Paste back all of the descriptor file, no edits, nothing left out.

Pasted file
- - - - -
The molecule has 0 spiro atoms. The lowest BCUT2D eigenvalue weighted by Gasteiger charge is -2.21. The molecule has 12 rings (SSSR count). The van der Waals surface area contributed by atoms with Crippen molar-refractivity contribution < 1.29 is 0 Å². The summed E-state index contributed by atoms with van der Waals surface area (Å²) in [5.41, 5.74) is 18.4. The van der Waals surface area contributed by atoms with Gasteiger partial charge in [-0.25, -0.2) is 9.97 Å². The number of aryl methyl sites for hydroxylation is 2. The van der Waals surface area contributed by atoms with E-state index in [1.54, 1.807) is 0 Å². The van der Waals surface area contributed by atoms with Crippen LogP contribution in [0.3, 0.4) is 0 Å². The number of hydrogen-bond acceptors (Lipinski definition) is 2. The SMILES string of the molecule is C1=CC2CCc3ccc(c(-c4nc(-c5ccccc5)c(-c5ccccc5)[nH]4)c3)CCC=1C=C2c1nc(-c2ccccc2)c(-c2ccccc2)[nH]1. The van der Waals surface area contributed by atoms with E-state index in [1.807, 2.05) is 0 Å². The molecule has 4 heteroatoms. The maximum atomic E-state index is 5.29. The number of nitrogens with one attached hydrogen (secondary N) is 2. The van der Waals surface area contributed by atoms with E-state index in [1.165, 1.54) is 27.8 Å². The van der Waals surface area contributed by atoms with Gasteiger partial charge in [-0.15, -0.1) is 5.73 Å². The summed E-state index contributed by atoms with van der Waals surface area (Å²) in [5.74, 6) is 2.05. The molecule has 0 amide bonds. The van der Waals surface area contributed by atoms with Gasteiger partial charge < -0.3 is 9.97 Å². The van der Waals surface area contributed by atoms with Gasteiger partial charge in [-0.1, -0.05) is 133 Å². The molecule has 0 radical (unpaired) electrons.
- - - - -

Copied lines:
The molecule has 0 spiro atoms. The lowest BCUT2D eigenvalue weighted by Gasteiger charge is -2.21. The molecule has 12 rings (SSSR count). The van der Waals surface area contributed by atoms with Crippen molar-refractivity contribution < 1.29 is 0 Å². The summed E-state index contributed by atoms with van der Waals surface area (Å²) in [5.41, 5.74) is 18.4. The van der Waals surface area contributed by atoms with Gasteiger partial charge in [-0.25, -0.2) is 9.97 Å². The number of aryl methyl sites for hydroxylation is 2. The van der Waals surface area contributed by atoms with E-state index in [1.54, 1.807) is 0 Å². The van der Waals surface area contributed by atoms with Crippen LogP contribution in [0.3, 0.4) is 0 Å². The number of hydrogen-bond acceptors (Lipinski definition) is 2. The SMILES string of the molecule is C1=CC2CCc3ccc(c(-c4nc(-c5ccccc5)c(-c5ccccc5)[nH]4)c3)CCC=1C=C2c1nc(-c2ccccc2)c(-c2ccccc2)[nH]1. The van der Waals surface area contributed by atoms with E-state index in [1.807, 2.05) is 0 Å². The molecule has 4 heteroatoms. The maximum atomic E-state index is 5.29. The number of nitrogens with one attached hydrogen (secondary N) is 2. The van der Waals surface area contributed by atoms with E-state index in [1.165, 1.54) is 27.8 Å². The van der Waals surface area contributed by atoms with Gasteiger partial charge in [-0.15, -0.1) is 5.73 Å². The summed E-state index contributed by atoms with van der Waals surface area (Å²) in [5.74, 6) is 2.05. The molecule has 0 amide bonds. The van der Waals surface area contributed by atoms with Gasteiger partial charge < -0.3 is 9.97 Å². The van der Waals surface area contributed by atoms with Gasteiger partial charge in [-0.1, -0.05) is 133 Å². The molecule has 0 radical (unpaired) electrons.